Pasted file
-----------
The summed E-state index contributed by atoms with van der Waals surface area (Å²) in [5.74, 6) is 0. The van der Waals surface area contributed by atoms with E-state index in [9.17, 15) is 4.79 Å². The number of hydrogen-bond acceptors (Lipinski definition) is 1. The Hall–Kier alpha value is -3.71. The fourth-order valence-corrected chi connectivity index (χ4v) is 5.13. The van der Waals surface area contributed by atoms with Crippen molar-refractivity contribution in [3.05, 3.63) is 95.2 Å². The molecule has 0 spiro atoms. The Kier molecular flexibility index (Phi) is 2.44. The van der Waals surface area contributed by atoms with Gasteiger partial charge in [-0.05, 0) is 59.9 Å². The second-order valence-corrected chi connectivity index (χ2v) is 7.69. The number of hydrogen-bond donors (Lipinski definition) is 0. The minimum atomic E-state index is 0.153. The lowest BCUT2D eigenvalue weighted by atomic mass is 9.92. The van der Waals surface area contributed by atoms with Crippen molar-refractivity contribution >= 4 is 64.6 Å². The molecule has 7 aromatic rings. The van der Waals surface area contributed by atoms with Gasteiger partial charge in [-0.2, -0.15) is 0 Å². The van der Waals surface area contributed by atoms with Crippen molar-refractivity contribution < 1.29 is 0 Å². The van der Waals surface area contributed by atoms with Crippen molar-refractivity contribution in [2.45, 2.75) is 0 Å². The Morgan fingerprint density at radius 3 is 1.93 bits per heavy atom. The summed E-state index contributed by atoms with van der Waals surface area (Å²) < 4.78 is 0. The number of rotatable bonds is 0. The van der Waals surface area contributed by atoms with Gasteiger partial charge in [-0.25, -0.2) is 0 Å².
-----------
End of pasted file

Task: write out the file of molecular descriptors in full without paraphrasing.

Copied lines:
The summed E-state index contributed by atoms with van der Waals surface area (Å²) in [5.74, 6) is 0. The van der Waals surface area contributed by atoms with E-state index in [9.17, 15) is 4.79 Å². The number of hydrogen-bond acceptors (Lipinski definition) is 1. The Hall–Kier alpha value is -3.71. The fourth-order valence-corrected chi connectivity index (χ4v) is 5.13. The van der Waals surface area contributed by atoms with Crippen molar-refractivity contribution in [3.05, 3.63) is 95.2 Å². The molecule has 0 spiro atoms. The Kier molecular flexibility index (Phi) is 2.44. The van der Waals surface area contributed by atoms with Gasteiger partial charge in [-0.05, 0) is 59.9 Å². The second-order valence-corrected chi connectivity index (χ2v) is 7.69. The number of hydrogen-bond donors (Lipinski definition) is 0. The minimum atomic E-state index is 0.153. The lowest BCUT2D eigenvalue weighted by atomic mass is 9.92. The van der Waals surface area contributed by atoms with Crippen molar-refractivity contribution >= 4 is 64.6 Å². The molecule has 7 aromatic rings. The van der Waals surface area contributed by atoms with Gasteiger partial charge in [-0.2, -0.15) is 0 Å². The van der Waals surface area contributed by atoms with Crippen molar-refractivity contribution < 1.29 is 0 Å². The van der Waals surface area contributed by atoms with Crippen molar-refractivity contribution in [2.45, 2.75) is 0 Å². The Morgan fingerprint density at radius 3 is 1.93 bits per heavy atom. The summed E-state index contributed by atoms with van der Waals surface area (Å²) < 4.78 is 0. The number of rotatable bonds is 0. The van der Waals surface area contributed by atoms with Gasteiger partial charge in [-0.25, -0.2) is 0 Å².